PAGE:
1.e4 c5 2.Nf3 Nc6 3.d4 cxd4 4.Nxd4 Nf6 5.Nc3 e5 6.Ndb5 d6 7.Bg5< Nakamura vs Gelfand, 2012 Went 7 Nd5 (0–1)> 7...a6 8.Na3 b5 9.Bxf6 gxf6 10.Nd5 f5 <Nakamura vs Radjabov, 2012 Went 10...Bg7 1/2–1/2> 11.c4 <This is extremely rare in high level chess. In fact the only top player to have played it was Volokitin against Eljanov (1–0) at the Ukranian Championships 2012.> 11...b4 12.Nc2 fxe4 13.g3 Bg7 14.Bg2 0–0 15.Bxe4 Rb8 16.b3 f5 17.Bg2 e4 18.Rb1 Qa5 19.0–0 Qxa2 20.Nde3 <Threatening 21 Qd5+ picking up the c6 knight.> 20...Qa5 21.Qxd6 Rf6 22.Qf4 Qe5 23.Qxe5 Nxe5 24.Nd5 Rf7 25.Ncxb4 a5 26.Nc2 Rfb7 27.Nce3 <This is the tactical houdini computer line which is evaluated down to a draw. [27.Rbd1 Rxb3 28.Nd4 a4 29.Ne7+ Kf8 30.Nxc8 Rxc8 31.Nxb3 axb3 32.Rb1 Rb8 33.c5 b2 34.Rfd1 Nc4 35.Bh3 Na3 36.Bxf5 Nxb1 37.Rxb1 Rb4 38.Bxh7 Ke7 39.h4 Kd7 40.Kf1 Kc6 41.Ke2 Kxc5 Draw.]> 27...Nc6< Houdini gives 27...a4! and there are many lines with practical chances for black. Black can win the exchange in the line below, BUT with correct play it is debateable whether black can win. Anyway, human's aren't computers so they can't assess everything in this comples position. [ 28.b4 Be6 29.Rbd1 a3 30.Bh3 Rf8 31.Ra1 Nxc4 32.Nxc4 Bxa1 33.Rxa1 Bxd5 34.Ne3 Be6 35.Rxa3 Rxb4 36.Ra5 Rb1+ 37.Kg2 Rb2 38.Kg1 Rd2 39.Bxf5 Bxf5 40.Nxf5 e3 41.Nxe3 Rfxf2]> 28.c5 Rxb3 29.Nb6?! < 29.Rxb3 Rxb3 30.g4 fxg4 31.Bxe4 Rb8 32.Rc1 Nd4 33.Kg2 Bd7 34.Nb6 Be6 = Was correct says Houdini.] >29...Rxb1 30.Rxb1 Be6 <The bishops are looking good. Hitting thin air at the moment, BUT controling a lot of squares. >31.Bf1< White has to get this bishop into play, or else Gelfand will just march his 'a' pawn down the board. >31...Bd4 32.Rb5 Kf7 33.Nec4 Kg7 34.Nd6 Kf6< 34...Bxc5?! 35.Rxc5 Rxb6 36.Bc4 Kf6 37.g4 a4 38.gxf5 Bxc4 39.Nxe4+ Kg7 40.Rxc4 a3 41.Nc3 Ra6 42.Kf1 h5 43.Rh4 a2 44.Nxa2 Rxa2 45.Rxh5 Nb4 46.f6+ Kf7 47.Rh7+ Kxf6 48.h4 Nd3 49.h5 Nf4 50.Ke1 With no pawns , black can't win. >35.Na4?< Nakamura gives black the d5 square for his bishop. Now Gelfand starts to increase his momentum.> 35...e3! 36.fxe3 Bxe3+ 37.Kg2 Bd5+ 38.Kh3 Rxb5 39.Bxb5 Ne5!< Threatiening 40...Ng4 weaving a mating net.> 40.Nc3 Bf3< Again threatening 41...Ng4 weaving a mating net.> 41.Be2 <[41.Nc4 Nxc4 42.Bxc4 Bxc5 Still looks like a technical win for black, but black puts up a bit more fight.]> 41...Bxe2 42.Nd5+< [42.Nxe2 Bxc5 43.Nb5 a4 44.Nbc3 a3 Is still a technical win.]> 42...Kg5 43.Nxe3 Ng4 44.Kg2 Nxe3+ 45.Kf2 Nc4 0–1 <46.Kxe2 Nxd6 47.cxd6 Kf6 Winning>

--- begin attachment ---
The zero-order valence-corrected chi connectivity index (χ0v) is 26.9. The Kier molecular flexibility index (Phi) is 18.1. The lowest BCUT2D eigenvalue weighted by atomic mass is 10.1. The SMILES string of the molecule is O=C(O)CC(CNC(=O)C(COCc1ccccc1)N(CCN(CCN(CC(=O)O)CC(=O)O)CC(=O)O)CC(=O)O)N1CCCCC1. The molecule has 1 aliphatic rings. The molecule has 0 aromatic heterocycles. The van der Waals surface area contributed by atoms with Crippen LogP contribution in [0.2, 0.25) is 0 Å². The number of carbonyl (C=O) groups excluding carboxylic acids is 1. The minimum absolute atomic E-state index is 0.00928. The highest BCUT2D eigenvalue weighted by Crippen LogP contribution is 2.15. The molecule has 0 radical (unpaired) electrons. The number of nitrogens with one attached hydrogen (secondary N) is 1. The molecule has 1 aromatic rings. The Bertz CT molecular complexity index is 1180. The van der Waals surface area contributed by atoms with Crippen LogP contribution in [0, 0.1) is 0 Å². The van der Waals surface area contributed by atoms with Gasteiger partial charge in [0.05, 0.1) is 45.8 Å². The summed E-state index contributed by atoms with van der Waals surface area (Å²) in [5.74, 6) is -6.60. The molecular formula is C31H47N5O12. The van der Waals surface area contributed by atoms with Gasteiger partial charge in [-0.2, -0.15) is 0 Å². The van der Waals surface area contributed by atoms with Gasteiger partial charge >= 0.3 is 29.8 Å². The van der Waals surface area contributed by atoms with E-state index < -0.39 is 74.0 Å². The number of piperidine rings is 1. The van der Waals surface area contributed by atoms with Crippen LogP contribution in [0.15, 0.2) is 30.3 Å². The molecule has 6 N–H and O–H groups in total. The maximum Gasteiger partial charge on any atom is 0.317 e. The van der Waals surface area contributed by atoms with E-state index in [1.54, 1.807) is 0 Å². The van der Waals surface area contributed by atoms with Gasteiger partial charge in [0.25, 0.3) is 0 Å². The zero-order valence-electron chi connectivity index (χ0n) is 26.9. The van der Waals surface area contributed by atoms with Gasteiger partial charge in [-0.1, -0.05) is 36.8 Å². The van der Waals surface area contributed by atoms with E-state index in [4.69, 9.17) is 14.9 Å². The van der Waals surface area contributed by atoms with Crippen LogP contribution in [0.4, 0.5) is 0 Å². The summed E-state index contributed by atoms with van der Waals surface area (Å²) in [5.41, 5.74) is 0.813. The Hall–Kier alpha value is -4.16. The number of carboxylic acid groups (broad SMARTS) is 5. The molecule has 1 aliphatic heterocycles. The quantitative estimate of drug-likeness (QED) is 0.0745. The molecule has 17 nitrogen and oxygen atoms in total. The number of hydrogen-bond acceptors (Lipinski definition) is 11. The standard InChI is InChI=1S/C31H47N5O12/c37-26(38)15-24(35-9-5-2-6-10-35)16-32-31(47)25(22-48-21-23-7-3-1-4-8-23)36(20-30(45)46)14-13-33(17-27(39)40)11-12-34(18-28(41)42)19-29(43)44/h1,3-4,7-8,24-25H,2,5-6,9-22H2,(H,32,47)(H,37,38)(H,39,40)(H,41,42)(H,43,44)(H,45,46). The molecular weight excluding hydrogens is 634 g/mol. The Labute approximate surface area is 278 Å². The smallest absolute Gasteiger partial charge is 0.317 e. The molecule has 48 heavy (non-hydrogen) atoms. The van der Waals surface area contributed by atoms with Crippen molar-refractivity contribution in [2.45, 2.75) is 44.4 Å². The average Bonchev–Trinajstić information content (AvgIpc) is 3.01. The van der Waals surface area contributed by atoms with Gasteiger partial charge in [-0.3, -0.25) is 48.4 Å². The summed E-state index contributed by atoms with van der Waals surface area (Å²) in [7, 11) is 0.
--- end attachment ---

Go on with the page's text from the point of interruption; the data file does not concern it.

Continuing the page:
So, game of the day - The two leaders clash!